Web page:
Vietnamese manufacturing exporters will be under pressure to invest in greener solutions once the European Union adopts a resolution on placing a carbon tax on some products from outside the bloc that do not meet decarbonisation standards.
The European parliament earlier this month agreed to establish a resolution on the EU carbon border adjustment mechanism (CBAM), with the price mechanism scheduled to apply to certain goods imported from outside the EU, including Vietnam, if these countries are not ambitious enough in regards to climate change.
According to the plan, it would cover the power sector and energy-intensive industrial sectors like cement, steel, aluminium, oil refinery, paper, glass, chemicals, and fertilisers, and many others, which continue to receive substantial free allocations, and represent 94 per cent of EU industrial emissions. Members of the European Parliament stressed that it should be World Trade Organization compatible and not be misused as a tool to enhance protectionism. The plan aims to create global fair play and an incentive for both EU and non-EU industries to decarbonise in line with the objectives found in the Paris Agreement.
The draft mechanism on carbon price will be discussed in the coming months and is projected to come into effect from early 2023.
The EU is considered a strong market for goods from Vietnam since the EU-Vietnam Free Trade Agreement (EVFTA) came into effect in August last year.
Statistics published by the General Department of Vietnam Customs showed that in 2020, the total export turnover of goods from Vietnam to this market was $34.8 billion, a decrease of 2.3 per cent due to the COVID-19 pandemic. However, within the five months since the EVFTA took effect, the export value reached $15.38 billion, up 1.6 per cent on-year.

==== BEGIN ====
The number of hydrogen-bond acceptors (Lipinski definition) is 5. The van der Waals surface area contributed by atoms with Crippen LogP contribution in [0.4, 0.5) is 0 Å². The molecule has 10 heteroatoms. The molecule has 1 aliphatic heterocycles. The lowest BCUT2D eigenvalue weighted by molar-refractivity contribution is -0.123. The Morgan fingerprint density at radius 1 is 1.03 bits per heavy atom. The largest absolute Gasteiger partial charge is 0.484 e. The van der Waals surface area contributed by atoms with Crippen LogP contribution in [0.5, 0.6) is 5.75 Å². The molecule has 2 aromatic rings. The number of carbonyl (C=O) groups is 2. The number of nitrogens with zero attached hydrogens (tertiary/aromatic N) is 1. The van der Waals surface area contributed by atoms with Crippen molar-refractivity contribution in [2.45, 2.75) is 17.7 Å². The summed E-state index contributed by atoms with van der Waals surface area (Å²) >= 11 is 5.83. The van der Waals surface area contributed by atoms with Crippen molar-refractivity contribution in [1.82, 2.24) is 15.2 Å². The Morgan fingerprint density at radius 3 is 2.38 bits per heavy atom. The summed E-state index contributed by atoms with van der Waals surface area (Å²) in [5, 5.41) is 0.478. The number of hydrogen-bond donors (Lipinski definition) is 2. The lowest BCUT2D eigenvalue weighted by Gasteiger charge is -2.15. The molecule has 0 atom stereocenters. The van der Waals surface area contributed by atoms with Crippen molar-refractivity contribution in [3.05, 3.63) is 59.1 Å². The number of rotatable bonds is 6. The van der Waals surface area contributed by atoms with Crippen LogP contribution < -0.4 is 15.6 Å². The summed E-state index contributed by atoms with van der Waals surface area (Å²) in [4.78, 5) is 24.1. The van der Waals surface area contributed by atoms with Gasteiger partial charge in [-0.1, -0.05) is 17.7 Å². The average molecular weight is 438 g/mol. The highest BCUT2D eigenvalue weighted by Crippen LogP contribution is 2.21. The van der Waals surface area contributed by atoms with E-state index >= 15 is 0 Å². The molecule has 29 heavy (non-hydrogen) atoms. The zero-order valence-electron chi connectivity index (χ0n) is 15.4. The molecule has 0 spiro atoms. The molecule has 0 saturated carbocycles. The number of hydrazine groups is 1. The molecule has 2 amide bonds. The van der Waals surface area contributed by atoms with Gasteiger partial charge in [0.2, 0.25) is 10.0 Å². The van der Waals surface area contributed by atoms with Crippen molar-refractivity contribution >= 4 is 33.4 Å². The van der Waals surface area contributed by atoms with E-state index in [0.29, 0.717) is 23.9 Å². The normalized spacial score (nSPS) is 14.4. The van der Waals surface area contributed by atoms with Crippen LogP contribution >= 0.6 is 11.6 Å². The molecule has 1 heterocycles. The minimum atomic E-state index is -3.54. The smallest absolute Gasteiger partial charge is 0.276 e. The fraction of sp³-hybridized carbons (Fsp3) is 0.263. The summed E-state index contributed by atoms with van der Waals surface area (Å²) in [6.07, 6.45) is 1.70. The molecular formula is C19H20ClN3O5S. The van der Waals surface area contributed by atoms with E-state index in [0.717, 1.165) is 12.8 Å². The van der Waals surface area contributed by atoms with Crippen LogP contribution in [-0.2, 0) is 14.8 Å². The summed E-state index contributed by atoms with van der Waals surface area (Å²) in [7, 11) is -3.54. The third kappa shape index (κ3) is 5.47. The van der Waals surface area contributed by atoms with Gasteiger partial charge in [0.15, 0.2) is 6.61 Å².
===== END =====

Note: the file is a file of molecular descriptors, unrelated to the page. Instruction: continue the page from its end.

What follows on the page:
Vietnam’s group of agricultural and aquatic products such as seafood, rice, and coffee are considered commodities in which companies are quick to seize opportunities to boost exports to the EU market. The shipment of shrimp to the EU, for example, which accounts for 21 per cent of Vietnam’s total shrimp export turnover, was $30 million in the first month of this year, up 16 per cent on-year.
In addition, the EVFTA is expected to fuel the growth of Vietnam’s textile and garment industry by 6-14 per cent by 2030. The steel industry is also expected to be one of the beneficiaries when it is able to expand its export market to Europe.
Barrier to market penetration
However, entire sectors are causing a vast amount of greenhouse gas (GHG) emissions.
In the agricultural sector, estimates show that 45 per cent of total GHG emissions in the sector come from animal breeding. The main sources of such emissions from livestock are methane (25 per cent), CO2 from land use (32 per cent) and nitrous oxide from manure and sludge management (31 per cent).
Elsewhere, a survey by the Department of Energy Efficiency and Sustainable Development under the Vietnamese Ministry of Industry and Trade showed that in order to manufacture 10 million tonnes of steel, factories will emit 21 million tonnes of CO2.
The CO2 emissions in the industry are forecast to reach 122.5 million tonnes by 2025 and increase to 133 million tonnes by 2030, accounting for 17 per cent of the whole country’s total, with use of fossil fuels for production being deemed a major reason.
Experts agree that if manufacturers fail to switch towards greener manufacturing methods, they will lose opportunities to penetrate into the EU market.
Nevertheless, recently more companies in Vietnam have started to pay attention to carbon credits as well as GHGs, implementing specific strategies for reducing emissions.
Vinamilk, whose products are exported to 53 countries and territories including the EU, is fulfilling a solar power system on 12 milk cow breeding farms. To date, five have installed a solar power system with the capacity of 19 million kWh, which will contribute to lowering over 17.3 million kg of CO2 per year. The figure is expected to increase to 62 million kg once the installation of the renewable system is completed. These emissions are equal to the ability of carbon to absorb 3.4 million trees.
Century Synthetic Fiber Corporation is also implementing a programme to decrease carbon emissions. The company measures its carbon footprint periodically to adjust solutions to decrease CO2 emissions, and has replaced trucks using gasoline with electronic vehicles.